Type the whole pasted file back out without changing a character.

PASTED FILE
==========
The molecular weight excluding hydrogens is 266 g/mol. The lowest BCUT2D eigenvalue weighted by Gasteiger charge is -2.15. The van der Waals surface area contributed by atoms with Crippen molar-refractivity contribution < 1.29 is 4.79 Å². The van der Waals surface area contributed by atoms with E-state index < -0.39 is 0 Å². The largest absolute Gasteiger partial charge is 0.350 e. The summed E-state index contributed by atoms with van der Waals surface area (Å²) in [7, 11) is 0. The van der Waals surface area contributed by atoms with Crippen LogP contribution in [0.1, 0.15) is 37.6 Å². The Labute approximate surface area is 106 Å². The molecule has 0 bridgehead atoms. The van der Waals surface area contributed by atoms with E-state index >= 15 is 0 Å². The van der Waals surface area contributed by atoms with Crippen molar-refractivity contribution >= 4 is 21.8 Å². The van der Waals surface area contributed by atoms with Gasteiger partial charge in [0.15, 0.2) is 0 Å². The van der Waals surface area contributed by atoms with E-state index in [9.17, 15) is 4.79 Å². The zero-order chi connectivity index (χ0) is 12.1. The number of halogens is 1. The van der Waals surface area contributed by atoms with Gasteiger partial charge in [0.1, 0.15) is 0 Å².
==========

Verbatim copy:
The molecular weight excluding hydrogens is 266 g/mol. The lowest BCUT2D eigenvalue weighted by Gasteiger charge is -2.15. The van der Waals surface area contributed by atoms with Crippen molar-refractivity contribution < 1.29 is 4.79 Å². The van der Waals surface area contributed by atoms with E-state index < -0.39 is 0 Å². The largest absolute Gasteiger partial charge is 0.350 e. The summed E-state index contributed by atoms with van der Waals surface area (Å²) in [7, 11) is 0. The van der Waals surface area contributed by atoms with Crippen LogP contribution in [0.1, 0.15) is 37.6 Å². The Labute approximate surface area is 106 Å². The molecule has 0 bridgehead atoms. The van der Waals surface area contributed by atoms with E-state index >= 15 is 0 Å². The van der Waals surface area contributed by atoms with Crippen molar-refractivity contribution >= 4 is 21.8 Å². The van der Waals surface area contributed by atoms with Gasteiger partial charge in [0.15, 0.2) is 0 Å². The van der Waals surface area contributed by atoms with E-state index in [9.17, 15) is 4.79 Å². The zero-order chi connectivity index (χ0) is 12.1. The number of halogens is 1. The van der Waals surface area contributed by atoms with Gasteiger partial charge in [0.1, 0.15) is 0 Å².